It began, really, two and a half years ago, when God gave my husband and I the realization of a dream we had cherished for fifteen years: a place to live. A place where we could build a home, plant a garden, a field where our children could run and play in the grass, and a few trees to shelter the house from the wind.
I stood looking out of my kitchen windows into the drizzly morning, scrambling eggs on the little hob set on a folding table. The first breakfast I cooked in our home. Our home. The eggs smelled amazing, the moist air outside reminded me of my most favorite vacations in Oregon, and I was ready to be happy for the rest of my life. (No, really. It sounds cliché, but I was.) We had done it. We'd built a little place, were living in it, and were going to really and truly make a home in a place we chose and loved. What else was there, could there be, to happiness? This dream was fifteen years in the making, fifteen years of wandering, of hardship, and denial. We made it, and how on earth could life in the promised land be anything but fulfilling and lovely, after all we had sacrificed and worked for to get here?
It only took about 48 hours to realize that I was the only one in my family of eight that had gotten that memo. And thus began the slide into a bona-fide midlife crisis. I don't know what they call them, now . . . Google had some interesting ideas about that. But, being an overachiever most of my life, I figured 36 was close enough. And then, the deconstruction began.
It was as if, now that we had this safe place, nearly everything else was free game. Vern and I both headed into midlife crises. (I really, really don't recommend concurrent crises . . . Yeah.) Sometimes it feels as though God, in His infinite and perfect equity, expected us to give up a great number of things now that we had what we had pled for for so long. We had gone through so much to get here, to receive this blessing, I didn't expect (or think much about) what would come afterward. Early on, I consciously determined my marriage, family and faith would survive; everything else could go. I know God heard me make that distinction, because everything else did. Things I had always held as true, things and people I had always relied on (but hadn't realized how closely or heavily), things I cherished as precious. The approval and acceptance of people who I had trusted as friends. All stripped away.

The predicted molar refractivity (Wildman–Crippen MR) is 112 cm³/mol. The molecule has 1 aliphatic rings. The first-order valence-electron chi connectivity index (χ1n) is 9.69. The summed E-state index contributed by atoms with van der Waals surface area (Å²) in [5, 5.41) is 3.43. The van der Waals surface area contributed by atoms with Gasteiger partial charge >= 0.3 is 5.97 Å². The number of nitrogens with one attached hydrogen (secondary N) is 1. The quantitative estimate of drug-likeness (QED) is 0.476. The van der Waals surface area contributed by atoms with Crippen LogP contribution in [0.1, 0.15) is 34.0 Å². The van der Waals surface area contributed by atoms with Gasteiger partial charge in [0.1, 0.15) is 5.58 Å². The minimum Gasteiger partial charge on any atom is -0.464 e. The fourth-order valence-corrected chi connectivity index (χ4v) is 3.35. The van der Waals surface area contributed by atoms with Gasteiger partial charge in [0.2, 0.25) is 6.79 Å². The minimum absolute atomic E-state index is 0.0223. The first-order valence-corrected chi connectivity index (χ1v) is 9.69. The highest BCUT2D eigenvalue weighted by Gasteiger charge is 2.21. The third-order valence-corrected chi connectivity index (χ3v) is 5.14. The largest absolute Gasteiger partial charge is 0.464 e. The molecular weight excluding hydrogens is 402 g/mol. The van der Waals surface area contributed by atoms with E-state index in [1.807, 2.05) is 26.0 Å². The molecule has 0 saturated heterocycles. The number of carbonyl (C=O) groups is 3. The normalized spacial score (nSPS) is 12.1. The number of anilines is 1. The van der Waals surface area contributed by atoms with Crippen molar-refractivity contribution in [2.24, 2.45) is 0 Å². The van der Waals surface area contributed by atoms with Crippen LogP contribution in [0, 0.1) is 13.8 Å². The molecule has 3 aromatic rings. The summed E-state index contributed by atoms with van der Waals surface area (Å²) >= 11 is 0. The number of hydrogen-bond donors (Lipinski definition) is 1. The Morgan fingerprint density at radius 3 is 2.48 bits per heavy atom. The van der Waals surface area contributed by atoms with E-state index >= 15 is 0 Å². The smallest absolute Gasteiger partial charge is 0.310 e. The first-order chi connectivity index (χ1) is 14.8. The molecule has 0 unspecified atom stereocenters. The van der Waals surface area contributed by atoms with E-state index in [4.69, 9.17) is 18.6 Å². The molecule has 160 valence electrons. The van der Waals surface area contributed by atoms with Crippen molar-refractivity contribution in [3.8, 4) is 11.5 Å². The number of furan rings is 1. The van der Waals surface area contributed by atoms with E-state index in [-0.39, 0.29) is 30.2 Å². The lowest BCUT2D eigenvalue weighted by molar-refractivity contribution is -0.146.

But at the same time, I was gaining a friend. She was determined, that one. (Probably because it was God that told her to be my friend the day we met two years before . . . not anything that I did. I'm glad that she ended up liking me. lol) It takes me a good two years to really feel comfortable with a "new" friend, and I'm glad God made sure our paths crossed plenty ahead of time. When the rumor mill at my church would chew me up (it happened about once a year since moving here in 2009, until 2013, when it went into overdrive and I've learned a hell of a lot about what forgiveness actually means), I knew someone had my back. Someone both fierce and loyal. And fairly often, I would get glimpses into her relationship with God. And I was astounded at who He is to her.